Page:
Recently, a research team from the Centre National de la Recherche Scientifique (CNRS) in France, led by Nicolas Giuseppone and working at laboratories across the country, have come up with a breakthrough innovation in the field of nanoscience - assembly of nano-machines into structures that can produce coordinated contraction movement resembling the movement of muscular fibers in humans.
In another innovative breakthrough, scientists from UC Santa Barbara, Omar Saleh, and Deborah Fygenson worked together to create a dynamic gel that is made of DNA and can mechanically respond to stimuli just the way human cells would do. The gel has been aptly termed ‘smart material’.
The DNA gel contains stiff DNA nanotubes that are connected to each other via long, pliable DNA linkers. FtsK50C, a motor protein, helps to bind to special sites on the linkers. In order to draw the nanotubes together and stiffen the gel, ATP, a biochemical fuel, is introduced to the gel, which helps the motor molecules to reel in the linkers to which they are bound.
Both of these developments will have important consequences in various research fields, from robotics and medical prosthetics to in-depth research into the behaviour of complex nanostructured materials.
Development of Nano-Machines
Human muscles are controlled by the coordinated movement of thousands of protein fibres - natural nano-machines. Proteins in nature are capable of performing functions such transport of ions, synthesis of ATP and cell division, which are all essential parts of a living organism.
Nanotechnology research has begun to be able to mimic these functions with man-made nano- machines. However, there are limitations; these machines can only function individually over distances of the order of a nanometer.
This is where the work of Giuseppone’s team comes in. They were able to combine thousands nano-machines, each capable of telescopic motion of about 1nm, and amplify their movement in a well-coordinated manner. The team achieved this by first synthesizing long polymer chains via supramolecular bonds. The simultaneous movements of the nano-machines were influenced by pH so as to enable the polymer chains to contract or extend about 10 µm, thus magnifying the movement by a factor of 10,000.
The bacterial motor protein, FtsK50C, allowed the scientists to enable the gel to contract and stiffen in the same way cytoskeletons react to the motor protein myosin. To monitor the movement of the gel, they fixed a tiny bead to its surface and calculated its position before and after activation with the motor protein. The gel was found to have similar active variations and mechanics to that of cells. Just like a cell uses adenosine triphosphate (ATP) for energy, this smart DNA gel uses ATP for movement.
This gel’s innovation stands out as the use of ATP promotes faster and stronger mechanics than other smart gels based on synthetic polymers. It can now be used to study further about how cytoskeletons work.
A gel made up of stiff DNA nanotubes and flexible DNA linkers can be made stiff of flexible using ATP as a chemical trigger. Image credit: Peter Allen, UCSB.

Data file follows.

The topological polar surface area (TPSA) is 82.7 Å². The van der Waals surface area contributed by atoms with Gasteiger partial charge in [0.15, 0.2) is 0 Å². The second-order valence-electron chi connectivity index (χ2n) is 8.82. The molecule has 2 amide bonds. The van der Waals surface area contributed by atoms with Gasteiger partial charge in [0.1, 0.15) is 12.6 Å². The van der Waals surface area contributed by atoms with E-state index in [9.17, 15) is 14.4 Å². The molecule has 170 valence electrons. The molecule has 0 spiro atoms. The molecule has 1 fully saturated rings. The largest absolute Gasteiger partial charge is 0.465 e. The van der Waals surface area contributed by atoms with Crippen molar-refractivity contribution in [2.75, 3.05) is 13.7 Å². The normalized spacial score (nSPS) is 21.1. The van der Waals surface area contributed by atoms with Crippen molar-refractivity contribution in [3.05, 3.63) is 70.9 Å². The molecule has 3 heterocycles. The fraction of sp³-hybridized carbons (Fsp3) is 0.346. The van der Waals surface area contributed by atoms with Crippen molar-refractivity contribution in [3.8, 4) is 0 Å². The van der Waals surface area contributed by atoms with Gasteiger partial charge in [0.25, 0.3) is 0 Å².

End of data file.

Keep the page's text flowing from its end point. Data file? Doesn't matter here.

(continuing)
What are Supramolecular Polymers?
Polymers are long molecular chains, consisting of many repeating units connected by covalent chemical bonds. Supramolecular polymers are slightly different in structure, however. They are still made up of arrays of monomer units, but they are bound together by relatively weak, reversible, non-covalent bonds, e.g. hydrogen bonds.
The directions and strengths of the bonds are finely tuned to ensure that the array of molecules act as a polymer. The reversibility of the non-covalent bonds means that the supramolecular polymers are only formed under certain conditions, and the lengths of the chains are directly linked to the temperature, the strength of the non-covalent bond, and the concentration of the monomer.
In the work done by the CNRS scientists, the tuneability of supramolecular polymers was used to create structures that would behave in exactly the required way - in this case, allowing the monomer units to physically interact, to combine their individual movements into a coherent action on a much larger scale.
Applications of Artificial Muscles
This innovative biomimetic discovery has the potential for use in scores of robotic applications, nanotechnology and medicine. It can also be used to further develop materials and technologies incorporating nano-machines.
The smart gel project by UC Santa Barbara scientists will also be a significant contribution to development of artificial muscles, as they can replicate the controlled contractions which are fundamental to how human muscle works. They can also be applied to wide range of fields such as smart materials, cytoskeletal mechanics and nonequilibrium physics research, and DNA nanotechnology.
The chief application of artificial muscles is in prosthetics and strength-assist devices.
However, the viscoelastic nature allows artificial muscles to act as suspension systems, thereby eliminating the need for external suspension. The soft nature allows it to be comfortably used in humans without causing injury. The miniaturisability of the artificial muscles makes them perfect for small, portable equipment, e.g. cameras.
Experts state that these discoveries will have significant wide-reaching and long-term implications in soft-materials science and engineering, and in our understanding of nanomaterials.